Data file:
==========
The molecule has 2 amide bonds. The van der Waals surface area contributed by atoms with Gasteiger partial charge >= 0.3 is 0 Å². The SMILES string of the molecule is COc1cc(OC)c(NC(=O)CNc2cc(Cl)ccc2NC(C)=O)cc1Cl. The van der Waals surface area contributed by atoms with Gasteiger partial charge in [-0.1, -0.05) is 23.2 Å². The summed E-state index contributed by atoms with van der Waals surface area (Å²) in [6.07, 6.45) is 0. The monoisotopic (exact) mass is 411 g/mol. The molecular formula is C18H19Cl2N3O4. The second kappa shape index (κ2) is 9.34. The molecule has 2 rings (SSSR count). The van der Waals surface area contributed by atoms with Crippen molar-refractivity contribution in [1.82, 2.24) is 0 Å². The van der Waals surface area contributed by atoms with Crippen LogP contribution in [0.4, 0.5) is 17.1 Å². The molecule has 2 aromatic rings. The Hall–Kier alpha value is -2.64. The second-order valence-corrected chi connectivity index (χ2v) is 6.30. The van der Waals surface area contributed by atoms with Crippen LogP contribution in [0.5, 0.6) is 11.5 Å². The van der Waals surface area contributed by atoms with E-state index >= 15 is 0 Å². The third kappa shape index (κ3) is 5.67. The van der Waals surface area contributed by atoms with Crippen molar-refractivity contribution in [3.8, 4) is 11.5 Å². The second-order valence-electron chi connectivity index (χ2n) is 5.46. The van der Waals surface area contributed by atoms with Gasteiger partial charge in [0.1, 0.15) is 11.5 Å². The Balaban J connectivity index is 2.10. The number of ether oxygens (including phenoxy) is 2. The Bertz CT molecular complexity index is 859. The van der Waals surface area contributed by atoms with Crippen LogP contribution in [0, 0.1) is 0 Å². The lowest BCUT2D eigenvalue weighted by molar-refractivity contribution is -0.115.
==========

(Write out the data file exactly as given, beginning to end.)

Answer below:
The molecule has 2 amide bonds. The van der Waals surface area contributed by atoms with Gasteiger partial charge >= 0.3 is 0 Å². The SMILES string of the molecule is COc1cc(OC)c(NC(=O)CNc2cc(Cl)ccc2NC(C)=O)cc1Cl. The van der Waals surface area contributed by atoms with Gasteiger partial charge in [-0.1, -0.05) is 23.2 Å². The summed E-state index contributed by atoms with van der Waals surface area (Å²) in [6.07, 6.45) is 0. The monoisotopic (exact) mass is 411 g/mol. The molecular formula is C18H19Cl2N3O4. The second kappa shape index (κ2) is 9.34. The molecule has 2 rings (SSSR count). The van der Waals surface area contributed by atoms with Crippen molar-refractivity contribution in [1.82, 2.24) is 0 Å². The van der Waals surface area contributed by atoms with Crippen LogP contribution in [0.4, 0.5) is 17.1 Å². The molecule has 2 aromatic rings. The Hall–Kier alpha value is -2.64. The second-order valence-corrected chi connectivity index (χ2v) is 6.30. The van der Waals surface area contributed by atoms with Crippen LogP contribution in [0.5, 0.6) is 11.5 Å². The van der Waals surface area contributed by atoms with E-state index >= 15 is 0 Å². The third kappa shape index (κ3) is 5.67. The van der Waals surface area contributed by atoms with Crippen molar-refractivity contribution in [3.8, 4) is 11.5 Å². The second-order valence-electron chi connectivity index (χ2n) is 5.46. The van der Waals surface area contributed by atoms with Gasteiger partial charge in [0.1, 0.15) is 11.5 Å². The Balaban J connectivity index is 2.10. The number of ether oxygens (including phenoxy) is 2. The Bertz CT molecular complexity index is 859. The van der Waals surface area contributed by atoms with Crippen LogP contribution in [0, 0.1) is 0 Å². The lowest BCUT2D eigenvalue weighted by molar-refractivity contribution is -0.115.